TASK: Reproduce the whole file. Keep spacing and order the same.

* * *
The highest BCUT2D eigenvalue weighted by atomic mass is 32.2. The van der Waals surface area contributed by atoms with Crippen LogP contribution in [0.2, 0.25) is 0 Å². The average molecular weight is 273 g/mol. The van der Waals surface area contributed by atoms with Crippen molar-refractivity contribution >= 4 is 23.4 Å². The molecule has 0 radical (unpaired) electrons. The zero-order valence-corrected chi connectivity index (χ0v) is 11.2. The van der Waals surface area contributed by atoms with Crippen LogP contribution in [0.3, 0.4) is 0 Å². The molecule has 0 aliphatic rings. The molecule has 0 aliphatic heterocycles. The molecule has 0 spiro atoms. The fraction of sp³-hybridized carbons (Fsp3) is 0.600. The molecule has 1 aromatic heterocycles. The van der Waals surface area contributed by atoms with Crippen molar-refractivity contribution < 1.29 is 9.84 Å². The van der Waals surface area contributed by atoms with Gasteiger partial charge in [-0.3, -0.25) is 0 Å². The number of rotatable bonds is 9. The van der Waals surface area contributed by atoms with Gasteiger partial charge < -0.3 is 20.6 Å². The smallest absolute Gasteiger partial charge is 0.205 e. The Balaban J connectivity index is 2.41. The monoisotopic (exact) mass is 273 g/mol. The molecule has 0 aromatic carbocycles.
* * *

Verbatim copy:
The highest BCUT2D eigenvalue weighted by atomic mass is 32.2. The van der Waals surface area contributed by atoms with Crippen LogP contribution in [0.2, 0.25) is 0 Å². The average molecular weight is 273 g/mol. The van der Waals surface area contributed by atoms with Crippen molar-refractivity contribution >= 4 is 23.4 Å². The molecule has 0 radical (unpaired) electrons. The zero-order valence-corrected chi connectivity index (χ0v) is 11.2. The van der Waals surface area contributed by atoms with Crippen LogP contribution in [0.3, 0.4) is 0 Å². The molecule has 0 aliphatic rings. The molecule has 0 aliphatic heterocycles. The molecule has 0 spiro atoms. The fraction of sp³-hybridized carbons (Fsp3) is 0.600. The molecule has 1 aromatic heterocycles. The van der Waals surface area contributed by atoms with Crippen molar-refractivity contribution < 1.29 is 9.84 Å². The van der Waals surface area contributed by atoms with Gasteiger partial charge in [-0.3, -0.25) is 0 Å². The number of rotatable bonds is 9. The van der Waals surface area contributed by atoms with Gasteiger partial charge < -0.3 is 20.6 Å². The smallest absolute Gasteiger partial charge is 0.205 e. The Balaban J connectivity index is 2.41. The monoisotopic (exact) mass is 273 g/mol. The molecule has 0 aromatic carbocycles.